The Street Yoga training reminded me that love is stronger than fear. When we see the suffering of others, we can do one of three things: ignore it, blame the victims or try to do something to help. The devastation in Joplin, Missouri showed the world that people will rise up to help their neighbors. It's great to see people accept the mantle of responsibility for their neighbor in a crisis. But what about our daily lives? Who are we hurting with our words? Who are we blaming for things out of our control? What are we doing each day to solve the absence of love in the world? Just like evil begins with a thought, goodness can grow with actions that represent a clear mind that rejects fear and selfishness. I challenge myself to do what is right, not what is easy.  It may sound like a cliche, but the world will never tire from a caring heart.

Saturday, June 11, 2011

Evil is Not Our True Nature

One of my dearest friends is undergoing some terrible problems. We keep in touch through email and texting as she lives in Chicago, and I don't know when I'll make it out there. Recently I wrote her an email about her situation. Later, I realized I was writing to myself. I'd like to share some of it--(edited for coherence and privacy):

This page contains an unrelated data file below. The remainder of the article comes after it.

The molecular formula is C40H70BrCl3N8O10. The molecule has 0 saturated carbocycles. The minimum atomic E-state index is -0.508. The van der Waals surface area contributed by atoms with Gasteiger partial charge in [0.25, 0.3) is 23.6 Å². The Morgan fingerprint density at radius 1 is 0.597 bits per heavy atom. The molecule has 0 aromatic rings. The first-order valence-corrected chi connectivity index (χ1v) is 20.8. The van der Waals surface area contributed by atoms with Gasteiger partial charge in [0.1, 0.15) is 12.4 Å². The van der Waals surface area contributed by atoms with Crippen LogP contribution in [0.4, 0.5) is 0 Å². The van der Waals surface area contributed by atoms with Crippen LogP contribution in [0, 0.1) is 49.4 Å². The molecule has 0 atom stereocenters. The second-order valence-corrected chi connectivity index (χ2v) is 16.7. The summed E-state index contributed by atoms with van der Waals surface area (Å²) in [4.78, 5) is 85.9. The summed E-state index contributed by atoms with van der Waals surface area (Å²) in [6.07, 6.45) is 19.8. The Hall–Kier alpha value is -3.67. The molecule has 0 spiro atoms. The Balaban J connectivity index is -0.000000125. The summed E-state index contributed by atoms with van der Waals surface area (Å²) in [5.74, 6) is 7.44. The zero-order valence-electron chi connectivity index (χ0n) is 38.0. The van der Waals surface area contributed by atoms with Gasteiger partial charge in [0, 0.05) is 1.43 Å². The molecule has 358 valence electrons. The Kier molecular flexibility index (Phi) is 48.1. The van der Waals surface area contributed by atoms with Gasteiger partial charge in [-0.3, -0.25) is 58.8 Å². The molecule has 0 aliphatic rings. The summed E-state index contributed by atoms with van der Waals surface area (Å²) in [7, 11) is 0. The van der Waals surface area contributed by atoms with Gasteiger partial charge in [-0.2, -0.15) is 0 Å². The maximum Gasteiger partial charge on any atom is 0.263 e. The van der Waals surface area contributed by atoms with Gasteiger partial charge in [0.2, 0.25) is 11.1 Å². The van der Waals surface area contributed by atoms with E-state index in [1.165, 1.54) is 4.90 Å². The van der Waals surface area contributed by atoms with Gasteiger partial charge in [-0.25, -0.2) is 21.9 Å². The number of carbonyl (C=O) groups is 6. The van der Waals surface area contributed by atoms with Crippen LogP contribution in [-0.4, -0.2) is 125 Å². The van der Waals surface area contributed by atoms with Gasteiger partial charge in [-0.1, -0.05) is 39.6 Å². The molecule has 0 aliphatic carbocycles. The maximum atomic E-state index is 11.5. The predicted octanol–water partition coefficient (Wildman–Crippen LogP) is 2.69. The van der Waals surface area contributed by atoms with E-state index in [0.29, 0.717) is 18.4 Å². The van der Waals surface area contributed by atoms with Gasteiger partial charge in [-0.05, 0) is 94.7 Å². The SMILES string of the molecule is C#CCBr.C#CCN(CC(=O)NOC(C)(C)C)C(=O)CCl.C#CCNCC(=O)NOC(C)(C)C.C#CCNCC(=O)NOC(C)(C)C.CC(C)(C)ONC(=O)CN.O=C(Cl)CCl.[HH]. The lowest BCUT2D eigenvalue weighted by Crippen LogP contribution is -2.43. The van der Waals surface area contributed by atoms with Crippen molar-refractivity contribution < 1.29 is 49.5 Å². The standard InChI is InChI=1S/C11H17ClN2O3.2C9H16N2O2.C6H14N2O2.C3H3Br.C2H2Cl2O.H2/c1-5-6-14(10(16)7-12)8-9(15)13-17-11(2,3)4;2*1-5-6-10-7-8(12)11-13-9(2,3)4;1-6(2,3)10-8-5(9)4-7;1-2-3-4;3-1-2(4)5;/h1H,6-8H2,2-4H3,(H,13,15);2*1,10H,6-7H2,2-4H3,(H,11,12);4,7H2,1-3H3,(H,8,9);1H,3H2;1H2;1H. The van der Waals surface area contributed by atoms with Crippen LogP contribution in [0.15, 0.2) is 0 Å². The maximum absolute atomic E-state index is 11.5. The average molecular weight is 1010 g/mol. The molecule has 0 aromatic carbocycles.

When you are confronted with true evil, everything inside tells you to run. Maybe we weren't created to face evil, but we got off our intended path and here we are. Evil causes us to be afraid and angry. Nothing is worse--nothing. I want to get to that emotional space so that I am filled with mercy and grace, not rage and defensiveness. Like you, I've seen evil.

Have you had any bodywork done recently or done anything that has stretched  tight muscles, almost in spasm?  Any small accidents?  Let's face it: you've been through a lot! Your daughter saying hateful things, all of this legal crap, getting your life unraveled--the stress is getting to you. I mention the bodywork as we store a lot of  unhealed emotions in our body, and when the muscles release, a lot of memories long forgotten rear their ugly head. Even worse, we get in touch with those feelings that made us repress those images in the first place.